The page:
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Assessing psychometric properties of scales: a case study

Authors

  • Andrea P. Marshall,

    1. Andrea P. Marshall MN RN Sesqui Senior Lecturer Faculty of Nursing and Midwifery, The University of Sydney, Sydney, New South Wales, Australia
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  • Murray J. Fisher,

    1. Murray J. Fisher BHSc MHPEd DipAppSc RN Senior Lecturer Faculty of Nursing and Midwifery, The University of Sydney, Sydney, New South Wales, Australia
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  • Jillian Brammer,

    1. Jillian Brammer BEd MClinEd PhD RN RM Lecturer School of Nursing and Midwifery, Griffith University, Brisbane, Queensland, Australia
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  • Paula Eustace,

    1. Paula Eustace BN PhD RN Research Fellow School of Nursing, Deakin University, Burwood, Victoria, Australia
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  • Carol Grech,

    1. Carol Grech MN PhD RN Senior Lecturer School of Nursing & Midwifery, University of South Australia, Adelaide, South Australia, Australia
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  • Bronwyn Jones,

    1. Bronwyn Jones BAppSci MAppSci PhD RN Adjunct Associate Professor School of Nursing, Midwifery & Postgraduate Medicine, Edith Cowan University, Churchlands, Western Australia, Australia
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  • Michelle Kelly

    1. Michelle Kelly BSc MN RN Lecturer Faculty of Nursing, Midwifery and Health, University of Technology, Sydney, Lindfield, New South Wales, Australia
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Andrea Marshall: e-mail: amarshall@nursing.usyd.edu.au

Abstract

Title. Assessing psychometric properties of scales: a case study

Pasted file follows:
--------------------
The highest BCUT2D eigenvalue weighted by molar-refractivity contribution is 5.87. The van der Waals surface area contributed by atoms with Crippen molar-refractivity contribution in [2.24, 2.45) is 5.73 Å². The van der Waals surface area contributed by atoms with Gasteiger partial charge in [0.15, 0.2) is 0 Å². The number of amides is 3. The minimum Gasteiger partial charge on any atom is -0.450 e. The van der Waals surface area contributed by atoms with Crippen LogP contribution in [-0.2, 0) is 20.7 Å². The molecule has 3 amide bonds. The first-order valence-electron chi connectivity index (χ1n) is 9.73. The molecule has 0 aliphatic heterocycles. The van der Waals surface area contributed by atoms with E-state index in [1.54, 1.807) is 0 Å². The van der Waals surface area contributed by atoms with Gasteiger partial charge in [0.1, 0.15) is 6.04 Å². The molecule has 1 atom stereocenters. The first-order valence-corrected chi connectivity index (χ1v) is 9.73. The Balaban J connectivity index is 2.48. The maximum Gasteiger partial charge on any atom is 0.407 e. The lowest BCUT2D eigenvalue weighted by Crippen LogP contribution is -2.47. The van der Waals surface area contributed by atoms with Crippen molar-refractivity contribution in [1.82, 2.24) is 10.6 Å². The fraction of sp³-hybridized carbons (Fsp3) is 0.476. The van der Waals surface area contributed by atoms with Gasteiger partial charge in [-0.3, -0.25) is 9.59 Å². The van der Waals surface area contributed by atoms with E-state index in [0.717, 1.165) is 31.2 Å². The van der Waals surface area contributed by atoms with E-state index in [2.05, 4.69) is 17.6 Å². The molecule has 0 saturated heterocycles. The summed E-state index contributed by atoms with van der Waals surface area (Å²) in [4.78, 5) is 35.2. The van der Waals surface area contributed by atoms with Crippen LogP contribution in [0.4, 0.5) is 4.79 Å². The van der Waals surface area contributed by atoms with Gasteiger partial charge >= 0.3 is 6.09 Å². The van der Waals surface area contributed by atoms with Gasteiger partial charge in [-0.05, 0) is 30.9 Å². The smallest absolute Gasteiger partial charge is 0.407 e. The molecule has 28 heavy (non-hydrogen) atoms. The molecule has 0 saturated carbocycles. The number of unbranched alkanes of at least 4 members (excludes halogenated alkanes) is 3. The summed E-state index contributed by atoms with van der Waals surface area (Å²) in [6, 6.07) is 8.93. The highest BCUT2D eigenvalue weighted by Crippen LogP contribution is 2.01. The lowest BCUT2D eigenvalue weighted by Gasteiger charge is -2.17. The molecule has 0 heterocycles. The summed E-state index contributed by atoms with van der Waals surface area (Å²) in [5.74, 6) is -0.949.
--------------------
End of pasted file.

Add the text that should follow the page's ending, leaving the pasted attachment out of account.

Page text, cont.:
Aim.  This paper is a report of a study to examine the construct validity of The Nursing Students’ Attitudes and Awareness of Research and Development within Nursing Scale.

Background.  The validity of instruments is critical in ensuring that data collected are sound and that the data measures what it purports to measure. When a new instrument is used in a different population or when it has been modified, it is useful to re-examine the construct validity of the instrument.

Method.  A survey design was used in September 2004 with a sample of 615 undergraduate nursing students to test the factor structure of The Nursing Students’ Attitudes and Awareness of Research and Development within Nursing Scale and to estimate its similarity to the factor structure reported for the original scale developed and tested in a group of Registered Nurses.

Results.  Using Maximum Likelihood Factor Analysis and then Principal Axis Factoring, we were unable to obtain a similar factor structure to that originally identified for the scale. Our data resulted in a two-factor structure. One factor consisted of 16 items that reflected a positive attitude to nursing research and the other consisted of 14 items that reflected a negative attitude to nursing research.

Conclusion.  The substantially different factor structure identified suggests that this scale requires further refinement and testing. This case study highlights the importance of a systematic and comprehensive approach to determining construct validity of scales, thus enabling researchers to determine their suitability as data collection instruments.

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